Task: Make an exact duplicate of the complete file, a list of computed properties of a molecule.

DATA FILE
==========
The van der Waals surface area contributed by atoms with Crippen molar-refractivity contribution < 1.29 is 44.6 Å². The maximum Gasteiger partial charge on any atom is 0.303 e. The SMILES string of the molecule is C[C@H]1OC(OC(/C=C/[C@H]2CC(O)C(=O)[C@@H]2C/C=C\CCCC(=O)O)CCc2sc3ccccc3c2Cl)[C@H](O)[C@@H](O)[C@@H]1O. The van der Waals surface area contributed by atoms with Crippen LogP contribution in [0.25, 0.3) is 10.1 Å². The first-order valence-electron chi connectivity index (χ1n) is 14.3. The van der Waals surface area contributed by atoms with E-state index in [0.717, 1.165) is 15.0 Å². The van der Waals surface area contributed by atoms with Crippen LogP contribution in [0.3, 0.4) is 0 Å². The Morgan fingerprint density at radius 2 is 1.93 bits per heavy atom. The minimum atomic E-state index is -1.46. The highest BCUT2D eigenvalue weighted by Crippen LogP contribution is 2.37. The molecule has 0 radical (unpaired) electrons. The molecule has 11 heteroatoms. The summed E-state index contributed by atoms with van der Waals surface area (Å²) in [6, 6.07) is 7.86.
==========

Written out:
The van der Waals surface area contributed by atoms with Crippen molar-refractivity contribution < 1.29 is 44.6 Å². The maximum Gasteiger partial charge on any atom is 0.303 e. The SMILES string of the molecule is C[C@H]1OC(OC(/C=C/[C@H]2CC(O)C(=O)[C@@H]2C/C=C\CCCC(=O)O)CCc2sc3ccccc3c2Cl)[C@H](O)[C@@H](O)[C@@H]1O. The van der Waals surface area contributed by atoms with Crippen LogP contribution in [0.25, 0.3) is 10.1 Å². The first-order valence-electron chi connectivity index (χ1n) is 14.3. The van der Waals surface area contributed by atoms with E-state index in [0.717, 1.165) is 15.0 Å². The van der Waals surface area contributed by atoms with Crippen LogP contribution in [0.3, 0.4) is 0 Å². The Morgan fingerprint density at radius 2 is 1.93 bits per heavy atom. The minimum atomic E-state index is -1.46. The highest BCUT2D eigenvalue weighted by Crippen LogP contribution is 2.37. The molecule has 0 radical (unpaired) electrons. The molecule has 11 heteroatoms. The summed E-state index contributed by atoms with van der Waals surface area (Å²) in [6, 6.07) is 7.86.